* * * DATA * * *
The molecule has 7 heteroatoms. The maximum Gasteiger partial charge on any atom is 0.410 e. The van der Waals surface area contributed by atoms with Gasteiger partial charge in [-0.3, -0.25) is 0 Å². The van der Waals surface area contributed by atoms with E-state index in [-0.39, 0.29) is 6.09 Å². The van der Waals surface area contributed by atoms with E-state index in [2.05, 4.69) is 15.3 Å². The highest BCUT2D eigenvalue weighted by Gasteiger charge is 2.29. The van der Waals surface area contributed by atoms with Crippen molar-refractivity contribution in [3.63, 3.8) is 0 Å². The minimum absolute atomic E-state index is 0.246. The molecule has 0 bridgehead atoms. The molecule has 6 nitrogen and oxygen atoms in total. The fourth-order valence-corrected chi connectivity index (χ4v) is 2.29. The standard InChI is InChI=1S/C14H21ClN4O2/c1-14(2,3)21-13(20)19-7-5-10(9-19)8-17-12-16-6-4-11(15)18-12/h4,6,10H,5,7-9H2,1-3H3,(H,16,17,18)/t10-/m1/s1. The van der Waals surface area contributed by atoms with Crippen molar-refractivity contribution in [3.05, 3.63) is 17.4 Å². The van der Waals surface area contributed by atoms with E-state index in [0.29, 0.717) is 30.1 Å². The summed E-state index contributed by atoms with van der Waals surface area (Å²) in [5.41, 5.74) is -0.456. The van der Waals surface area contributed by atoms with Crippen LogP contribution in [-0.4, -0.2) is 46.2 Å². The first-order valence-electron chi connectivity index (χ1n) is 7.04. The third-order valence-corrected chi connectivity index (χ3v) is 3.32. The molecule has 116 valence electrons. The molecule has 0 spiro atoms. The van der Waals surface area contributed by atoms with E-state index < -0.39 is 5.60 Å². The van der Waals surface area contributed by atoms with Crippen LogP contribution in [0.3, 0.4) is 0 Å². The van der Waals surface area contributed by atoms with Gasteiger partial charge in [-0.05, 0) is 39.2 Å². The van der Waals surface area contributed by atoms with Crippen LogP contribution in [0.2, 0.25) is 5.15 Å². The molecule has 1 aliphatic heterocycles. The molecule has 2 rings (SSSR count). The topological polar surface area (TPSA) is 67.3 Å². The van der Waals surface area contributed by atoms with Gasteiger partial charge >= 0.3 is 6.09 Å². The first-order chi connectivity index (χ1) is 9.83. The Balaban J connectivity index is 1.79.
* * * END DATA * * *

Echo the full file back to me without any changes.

The molecule has 7 heteroatoms. The maximum Gasteiger partial charge on any atom is 0.410 e. The van der Waals surface area contributed by atoms with Gasteiger partial charge in [-0.3, -0.25) is 0 Å². The van der Waals surface area contributed by atoms with E-state index in [-0.39, 0.29) is 6.09 Å². The van der Waals surface area contributed by atoms with E-state index in [2.05, 4.69) is 15.3 Å². The highest BCUT2D eigenvalue weighted by Gasteiger charge is 2.29. The van der Waals surface area contributed by atoms with Crippen molar-refractivity contribution in [3.63, 3.8) is 0 Å². The minimum absolute atomic E-state index is 0.246. The molecule has 0 bridgehead atoms. The molecule has 6 nitrogen and oxygen atoms in total. The fourth-order valence-corrected chi connectivity index (χ4v) is 2.29. The standard InChI is InChI=1S/C14H21ClN4O2/c1-14(2,3)21-13(20)19-7-5-10(9-19)8-17-12-16-6-4-11(15)18-12/h4,6,10H,5,7-9H2,1-3H3,(H,16,17,18)/t10-/m1/s1. The van der Waals surface area contributed by atoms with Crippen molar-refractivity contribution in [3.05, 3.63) is 17.4 Å². The van der Waals surface area contributed by atoms with E-state index in [0.29, 0.717) is 30.1 Å². The summed E-state index contributed by atoms with van der Waals surface area (Å²) in [5.41, 5.74) is -0.456. The van der Waals surface area contributed by atoms with Crippen LogP contribution in [-0.4, -0.2) is 46.2 Å². The first-order valence-electron chi connectivity index (χ1n) is 7.04. The third-order valence-corrected chi connectivity index (χ3v) is 3.32. The molecule has 116 valence electrons. The molecule has 0 spiro atoms. The van der Waals surface area contributed by atoms with E-state index < -0.39 is 5.60 Å². The van der Waals surface area contributed by atoms with Crippen LogP contribution in [0.3, 0.4) is 0 Å². The van der Waals surface area contributed by atoms with Gasteiger partial charge in [-0.05, 0) is 39.2 Å². The van der Waals surface area contributed by atoms with Crippen LogP contribution in [0.2, 0.25) is 5.15 Å². The molecule has 1 aliphatic heterocycles. The molecule has 2 rings (SSSR count). The topological polar surface area (TPSA) is 67.3 Å². The van der Waals surface area contributed by atoms with Gasteiger partial charge >= 0.3 is 6.09 Å². The first-order chi connectivity index (χ1) is 9.83. The Balaban J connectivity index is 1.79.